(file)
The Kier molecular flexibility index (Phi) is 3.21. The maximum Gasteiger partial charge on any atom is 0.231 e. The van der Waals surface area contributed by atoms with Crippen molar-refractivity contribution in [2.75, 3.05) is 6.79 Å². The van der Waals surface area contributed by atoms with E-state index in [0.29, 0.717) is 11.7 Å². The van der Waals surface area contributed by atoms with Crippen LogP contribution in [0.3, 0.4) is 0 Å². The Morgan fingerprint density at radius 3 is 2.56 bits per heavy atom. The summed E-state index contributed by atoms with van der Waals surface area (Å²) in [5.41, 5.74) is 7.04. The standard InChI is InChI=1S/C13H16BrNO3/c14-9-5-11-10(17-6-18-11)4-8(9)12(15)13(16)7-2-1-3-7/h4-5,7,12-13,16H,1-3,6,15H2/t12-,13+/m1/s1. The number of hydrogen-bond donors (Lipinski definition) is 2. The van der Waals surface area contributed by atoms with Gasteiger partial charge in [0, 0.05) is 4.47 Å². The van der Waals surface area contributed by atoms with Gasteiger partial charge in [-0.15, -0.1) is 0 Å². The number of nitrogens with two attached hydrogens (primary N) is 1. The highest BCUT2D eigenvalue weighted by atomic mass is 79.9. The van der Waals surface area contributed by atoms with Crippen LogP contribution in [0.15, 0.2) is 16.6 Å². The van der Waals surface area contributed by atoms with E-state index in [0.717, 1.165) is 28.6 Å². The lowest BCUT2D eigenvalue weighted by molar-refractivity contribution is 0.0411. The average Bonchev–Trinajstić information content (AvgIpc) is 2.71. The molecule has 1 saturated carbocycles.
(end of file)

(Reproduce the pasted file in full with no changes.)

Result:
The Kier molecular flexibility index (Phi) is 3.21. The maximum Gasteiger partial charge on any atom is 0.231 e. The van der Waals surface area contributed by atoms with Crippen molar-refractivity contribution in [2.75, 3.05) is 6.79 Å². The van der Waals surface area contributed by atoms with E-state index in [0.29, 0.717) is 11.7 Å². The van der Waals surface area contributed by atoms with Crippen LogP contribution in [0.3, 0.4) is 0 Å². The Morgan fingerprint density at radius 3 is 2.56 bits per heavy atom. The summed E-state index contributed by atoms with van der Waals surface area (Å²) in [5.41, 5.74) is 7.04. The standard InChI is InChI=1S/C13H16BrNO3/c14-9-5-11-10(17-6-18-11)4-8(9)12(15)13(16)7-2-1-3-7/h4-5,7,12-13,16H,1-3,6,15H2/t12-,13+/m1/s1. The number of hydrogen-bond donors (Lipinski definition) is 2. The van der Waals surface area contributed by atoms with Gasteiger partial charge in [0, 0.05) is 4.47 Å². The van der Waals surface area contributed by atoms with Gasteiger partial charge in [-0.15, -0.1) is 0 Å². The number of nitrogens with two attached hydrogens (primary N) is 1. The highest BCUT2D eigenvalue weighted by atomic mass is 79.9. The van der Waals surface area contributed by atoms with Crippen LogP contribution in [0.15, 0.2) is 16.6 Å². The van der Waals surface area contributed by atoms with E-state index in [0.717, 1.165) is 28.6 Å². The lowest BCUT2D eigenvalue weighted by molar-refractivity contribution is 0.0411. The average Bonchev–Trinajstić information content (AvgIpc) is 2.71. The molecule has 1 saturated carbocycles.